With the exception of only one mill, that of Santa Fe, recovery rates at COMIBOL tin mills decreased during this period (Appendix Table 8). It is, nevertheless, significant that the decline in the grade of ore mined was greater than the decrease in mill recuperation. While COMIBOL was not successful in completely compensating for its disinvestment in exploration, it did mitigate somewhat the damage at the milling stage.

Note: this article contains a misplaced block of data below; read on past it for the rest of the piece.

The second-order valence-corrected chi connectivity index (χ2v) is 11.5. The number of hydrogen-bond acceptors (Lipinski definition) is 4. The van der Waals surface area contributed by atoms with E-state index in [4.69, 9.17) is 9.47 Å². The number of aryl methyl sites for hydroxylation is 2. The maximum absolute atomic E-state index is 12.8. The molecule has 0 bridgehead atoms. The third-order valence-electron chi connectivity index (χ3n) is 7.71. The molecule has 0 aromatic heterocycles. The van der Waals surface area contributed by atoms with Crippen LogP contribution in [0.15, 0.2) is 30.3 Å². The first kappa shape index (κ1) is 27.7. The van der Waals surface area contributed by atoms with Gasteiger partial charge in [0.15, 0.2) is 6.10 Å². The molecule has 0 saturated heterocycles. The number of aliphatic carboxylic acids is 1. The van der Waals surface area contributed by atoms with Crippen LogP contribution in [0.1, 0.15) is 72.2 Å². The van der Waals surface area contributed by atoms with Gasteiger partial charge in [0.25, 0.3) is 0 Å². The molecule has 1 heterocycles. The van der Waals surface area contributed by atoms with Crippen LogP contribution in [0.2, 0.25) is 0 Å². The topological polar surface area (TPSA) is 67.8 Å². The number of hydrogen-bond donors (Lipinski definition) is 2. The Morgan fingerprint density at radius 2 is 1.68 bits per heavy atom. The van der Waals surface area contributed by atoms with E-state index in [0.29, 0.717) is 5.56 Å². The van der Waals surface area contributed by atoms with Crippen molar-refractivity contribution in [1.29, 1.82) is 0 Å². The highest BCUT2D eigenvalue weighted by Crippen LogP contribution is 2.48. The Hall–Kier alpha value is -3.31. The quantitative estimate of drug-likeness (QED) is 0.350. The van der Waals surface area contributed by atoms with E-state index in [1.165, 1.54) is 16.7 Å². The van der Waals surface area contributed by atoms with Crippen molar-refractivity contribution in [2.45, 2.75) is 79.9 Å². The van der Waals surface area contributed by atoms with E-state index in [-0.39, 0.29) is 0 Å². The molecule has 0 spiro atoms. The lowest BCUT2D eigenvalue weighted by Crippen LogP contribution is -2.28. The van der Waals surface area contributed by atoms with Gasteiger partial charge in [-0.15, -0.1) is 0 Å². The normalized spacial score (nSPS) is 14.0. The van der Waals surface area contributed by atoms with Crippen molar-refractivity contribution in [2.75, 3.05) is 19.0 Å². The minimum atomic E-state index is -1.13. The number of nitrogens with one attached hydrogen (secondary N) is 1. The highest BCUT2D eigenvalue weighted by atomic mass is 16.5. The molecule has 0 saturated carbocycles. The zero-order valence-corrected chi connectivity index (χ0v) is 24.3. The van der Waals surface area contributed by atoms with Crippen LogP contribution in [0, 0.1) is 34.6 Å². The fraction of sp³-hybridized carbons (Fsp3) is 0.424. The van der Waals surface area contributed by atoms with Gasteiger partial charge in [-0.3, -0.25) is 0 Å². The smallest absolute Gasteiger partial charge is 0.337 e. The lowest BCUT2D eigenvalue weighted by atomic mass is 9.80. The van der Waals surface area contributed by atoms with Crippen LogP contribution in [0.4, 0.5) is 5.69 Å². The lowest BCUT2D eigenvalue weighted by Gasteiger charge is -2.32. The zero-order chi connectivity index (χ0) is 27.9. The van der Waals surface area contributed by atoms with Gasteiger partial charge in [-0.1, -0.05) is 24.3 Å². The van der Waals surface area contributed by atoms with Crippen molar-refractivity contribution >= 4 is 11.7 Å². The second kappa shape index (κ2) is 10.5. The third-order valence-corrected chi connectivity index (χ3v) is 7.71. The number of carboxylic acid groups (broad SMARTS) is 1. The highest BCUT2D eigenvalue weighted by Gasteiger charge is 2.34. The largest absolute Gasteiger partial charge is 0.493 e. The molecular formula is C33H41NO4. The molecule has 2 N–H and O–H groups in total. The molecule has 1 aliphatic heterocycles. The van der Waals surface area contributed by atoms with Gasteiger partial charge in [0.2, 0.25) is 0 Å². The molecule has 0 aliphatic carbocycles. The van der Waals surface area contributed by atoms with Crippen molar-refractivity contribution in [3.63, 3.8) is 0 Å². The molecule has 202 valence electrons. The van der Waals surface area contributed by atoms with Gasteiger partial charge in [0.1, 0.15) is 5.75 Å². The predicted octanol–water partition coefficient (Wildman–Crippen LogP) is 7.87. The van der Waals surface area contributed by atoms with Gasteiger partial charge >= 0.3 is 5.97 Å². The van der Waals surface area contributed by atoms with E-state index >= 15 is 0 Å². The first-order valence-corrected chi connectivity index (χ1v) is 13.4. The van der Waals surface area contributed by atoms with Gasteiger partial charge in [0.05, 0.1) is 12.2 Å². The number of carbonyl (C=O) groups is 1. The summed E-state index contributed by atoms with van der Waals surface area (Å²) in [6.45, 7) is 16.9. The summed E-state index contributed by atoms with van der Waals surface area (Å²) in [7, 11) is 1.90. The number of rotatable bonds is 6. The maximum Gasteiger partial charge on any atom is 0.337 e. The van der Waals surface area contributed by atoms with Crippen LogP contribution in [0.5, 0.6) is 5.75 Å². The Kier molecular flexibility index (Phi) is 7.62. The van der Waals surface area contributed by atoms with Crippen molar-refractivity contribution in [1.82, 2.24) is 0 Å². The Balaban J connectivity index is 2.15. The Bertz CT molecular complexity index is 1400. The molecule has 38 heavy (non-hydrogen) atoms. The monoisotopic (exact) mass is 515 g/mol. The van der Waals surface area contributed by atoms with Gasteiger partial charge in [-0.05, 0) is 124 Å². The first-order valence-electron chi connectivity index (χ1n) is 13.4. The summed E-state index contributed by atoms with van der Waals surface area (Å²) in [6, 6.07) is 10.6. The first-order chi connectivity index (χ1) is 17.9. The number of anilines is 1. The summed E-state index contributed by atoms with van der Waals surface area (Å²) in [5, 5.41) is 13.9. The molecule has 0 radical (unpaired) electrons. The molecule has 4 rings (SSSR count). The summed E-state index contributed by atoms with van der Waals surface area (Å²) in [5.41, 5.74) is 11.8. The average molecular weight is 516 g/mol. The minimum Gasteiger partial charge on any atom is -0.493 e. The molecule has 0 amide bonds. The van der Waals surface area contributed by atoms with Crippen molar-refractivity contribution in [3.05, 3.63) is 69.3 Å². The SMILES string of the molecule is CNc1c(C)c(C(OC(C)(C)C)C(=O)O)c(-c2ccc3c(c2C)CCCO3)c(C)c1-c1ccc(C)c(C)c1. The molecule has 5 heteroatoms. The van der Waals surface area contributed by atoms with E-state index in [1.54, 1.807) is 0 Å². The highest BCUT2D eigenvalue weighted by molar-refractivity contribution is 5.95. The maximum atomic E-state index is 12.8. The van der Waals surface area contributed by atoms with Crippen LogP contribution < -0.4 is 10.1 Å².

In conclusion, the poor technical and economic performance of the Corporacion Minera de Bolivia before the Triangular Plan was the result of a multitude of complex interrelated factors not susceptible to simple explanations. There is more than enough blame to go around for the firm’s near collapse during its formative years, including the former private owners of the mines, international creditors, the MNR government, and COMIBOL management as well as labor. Each contributed its share to the Corporation’s increasing cost of production. The previous owners of the mines, however, set the stage for the disaster by disinvesting in what they perceived to be a dying industry.26 In 1952, Bolivia was a classic example of a dependent monoproduction economy resembling nothing so much as a giant mining camp subordinate to the world market for minerals for its very existence. As such, it suffered and continues to suffer all the negative aspects of excessive international specialization, including worsening terms of trade.27Monoproduction was yet another legacy of Patino, Aramayo, and Hochschild. All this caused problems for the post-revolutionary government. In 1952, 97.5 percent of Bolivia’s total exports were minerals and this percentage only decreased to 89.7 two decades later (Appendix Table 1). Even the belated International Tin Agreement failed to retard a fall in price of COMIBOL’s major mineral export. Consequently, COMIBOL’s revenues declined accordingly. In the end, this situation culminated in accounting losses for the Corporation of nearly $16 million for the years 1952-1960. Subtracting $11 million in unpaid regalias (taxes) still leaves the bottom line in the red. When depleted inventories, non-funded amortization, and ore depletion are added to all this, there can be little doubt that the Corporacion Minera de Bolivia was de facto bankrupt as well as decapitalized by 1960.